So it's pretty much a no-brainer that your visit to this region will involve lots and lots of great eating and drinking (better pack elastic-waisted pants...) so here's a list of my favorite places to dine in Florence:

- Il Santo Bevitore - My absolute favorite place for dinner but reservations are a must. They also have a tiny little wine bar next door to the restaurant that was super quaint and great for a glass. It's located in a great neighborhood--Oltrarno--which (as the word translates) is on the other side of the river, away from the touristy crowd and with some great boutique shopping nearby. (Via di Santo Spirito, 66r)

- Ristorante Parione - Another great place for dinner. At first I was nervous when I was being led to my table in the basement, until I saw that the basement was actually a wine cellar. Such a cool atmosphere! Food was delicious and the owner makes you feel like you're at home. Reservations recommended. (Via di Parione, 74/76r)

- Il Pizzaiuolo - Pizzeria with the best pizza I've ever had outside of Naples. Very casual but buzzing atmosphere and pretty inexpensive meal for a lot of food. Reservations are recommended because this place is always busy. Closed on Sundays. (Via de Macci, 113)

- Il Borgo Antico - Outdoor seating in a really cute piazza. Yummy food. They don't take reservations but I've been told if you have to wait they give you a glass of prosecco! I went for an early dinner so I didn't have to wait but by the time I left the place was hopping. This is also in the Oltrarno neighborhood I mentioned above, away from the touristy crowd. (Piazza Santo Spirito)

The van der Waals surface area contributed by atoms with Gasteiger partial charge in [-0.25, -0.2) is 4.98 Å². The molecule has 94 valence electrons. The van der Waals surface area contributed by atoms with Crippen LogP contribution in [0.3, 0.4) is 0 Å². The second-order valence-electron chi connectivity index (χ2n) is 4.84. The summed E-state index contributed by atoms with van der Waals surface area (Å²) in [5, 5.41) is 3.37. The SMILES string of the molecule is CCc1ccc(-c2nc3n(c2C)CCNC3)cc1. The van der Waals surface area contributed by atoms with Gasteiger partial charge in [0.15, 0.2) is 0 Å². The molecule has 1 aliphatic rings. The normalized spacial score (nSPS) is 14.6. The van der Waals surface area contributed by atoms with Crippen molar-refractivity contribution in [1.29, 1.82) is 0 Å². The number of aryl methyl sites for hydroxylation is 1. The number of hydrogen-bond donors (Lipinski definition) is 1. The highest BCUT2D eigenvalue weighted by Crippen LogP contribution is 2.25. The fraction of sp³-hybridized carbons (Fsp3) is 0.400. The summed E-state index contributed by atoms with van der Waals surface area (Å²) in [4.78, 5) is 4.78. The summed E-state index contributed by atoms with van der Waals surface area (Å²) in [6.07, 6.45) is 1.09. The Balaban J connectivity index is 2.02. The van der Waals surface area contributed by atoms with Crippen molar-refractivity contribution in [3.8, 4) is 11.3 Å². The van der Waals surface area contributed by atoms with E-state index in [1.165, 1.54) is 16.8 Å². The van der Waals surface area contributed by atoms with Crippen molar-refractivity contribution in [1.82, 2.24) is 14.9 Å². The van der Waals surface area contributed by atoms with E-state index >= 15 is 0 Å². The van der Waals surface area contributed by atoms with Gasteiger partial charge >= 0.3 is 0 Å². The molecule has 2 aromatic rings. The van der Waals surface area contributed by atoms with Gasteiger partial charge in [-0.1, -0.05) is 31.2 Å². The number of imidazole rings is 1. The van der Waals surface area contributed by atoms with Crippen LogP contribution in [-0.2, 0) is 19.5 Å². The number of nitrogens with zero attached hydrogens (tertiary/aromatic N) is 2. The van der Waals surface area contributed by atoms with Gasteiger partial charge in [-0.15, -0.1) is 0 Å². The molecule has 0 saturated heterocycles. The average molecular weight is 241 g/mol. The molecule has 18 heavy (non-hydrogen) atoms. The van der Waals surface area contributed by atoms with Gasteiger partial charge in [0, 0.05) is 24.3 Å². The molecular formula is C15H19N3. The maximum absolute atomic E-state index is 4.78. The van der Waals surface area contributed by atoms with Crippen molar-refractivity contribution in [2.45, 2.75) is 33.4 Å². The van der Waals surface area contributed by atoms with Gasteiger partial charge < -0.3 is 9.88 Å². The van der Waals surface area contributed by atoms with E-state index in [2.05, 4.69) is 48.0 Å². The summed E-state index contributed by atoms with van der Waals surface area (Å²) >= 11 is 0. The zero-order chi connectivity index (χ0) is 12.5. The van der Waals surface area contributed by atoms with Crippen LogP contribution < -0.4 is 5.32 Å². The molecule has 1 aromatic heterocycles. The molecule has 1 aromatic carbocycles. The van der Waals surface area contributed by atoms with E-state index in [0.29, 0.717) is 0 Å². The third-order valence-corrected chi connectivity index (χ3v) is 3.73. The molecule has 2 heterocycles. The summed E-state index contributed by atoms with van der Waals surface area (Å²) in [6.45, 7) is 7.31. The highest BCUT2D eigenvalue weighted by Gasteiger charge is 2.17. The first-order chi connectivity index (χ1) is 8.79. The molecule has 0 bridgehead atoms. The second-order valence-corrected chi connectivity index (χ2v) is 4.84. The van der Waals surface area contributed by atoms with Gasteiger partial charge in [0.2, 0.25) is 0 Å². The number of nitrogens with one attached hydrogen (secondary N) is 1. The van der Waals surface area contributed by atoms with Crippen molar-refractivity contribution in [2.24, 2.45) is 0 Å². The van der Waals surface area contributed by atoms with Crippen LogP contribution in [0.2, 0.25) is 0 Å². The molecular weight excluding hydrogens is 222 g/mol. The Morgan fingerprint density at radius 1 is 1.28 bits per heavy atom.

- Il Latini - They seat you family style here at either 7:30pm or 9pm. You can make reservations but it didn't seem to matter. I showed up for the first seating at 7 and people were already lined up. I just hopped in line and they opened the doors at 7:30. Really good tuscan food including the locally-famous Florentine Steaks. Closed on Mondays. (Via del Pachetti, 6R)

- Trattoria ZaZa - Great for pasta. Casual place. The truffle fettuccine was ridic. (Piazza del Mercato Centrale, 26r)

- Alla Vecchia Bettola - Slightly outside the old walls of the city, but a nice walk on the other side of the river. Definitely off the beaten path and so totally worth the walk. Had an awesome traditional tuscan lunch with checkered tablecloths, wooden stools, and 4 euro all you can drink house chianti. (Via Pratolini, 3)

- Gelateria La Carraia - There are literally gelaterias on every street corner of this city but this one had the yummiest flavors. Latte di mandorla? Si, per favore! (Piazza Nazario Sauro, 25r)

The only thing I've failed to mention is coffee or caffé as it's known in Italy. Stay tuned for Caffé Cultura:101 in which I will fill you in on what you need to know about ordering coffee in Italy. In the meantime, buon appetito! And sorry if I made you hungry.

Tuscan style lunch in Florence
Tuscan style lunch in Florence
Pizza in Florence
Pizza in Florence
Vin Santo e cantucci in Florence

Vin Santo e cantucci in Florence

Family Style at Il Latini
Family Style at Il Latini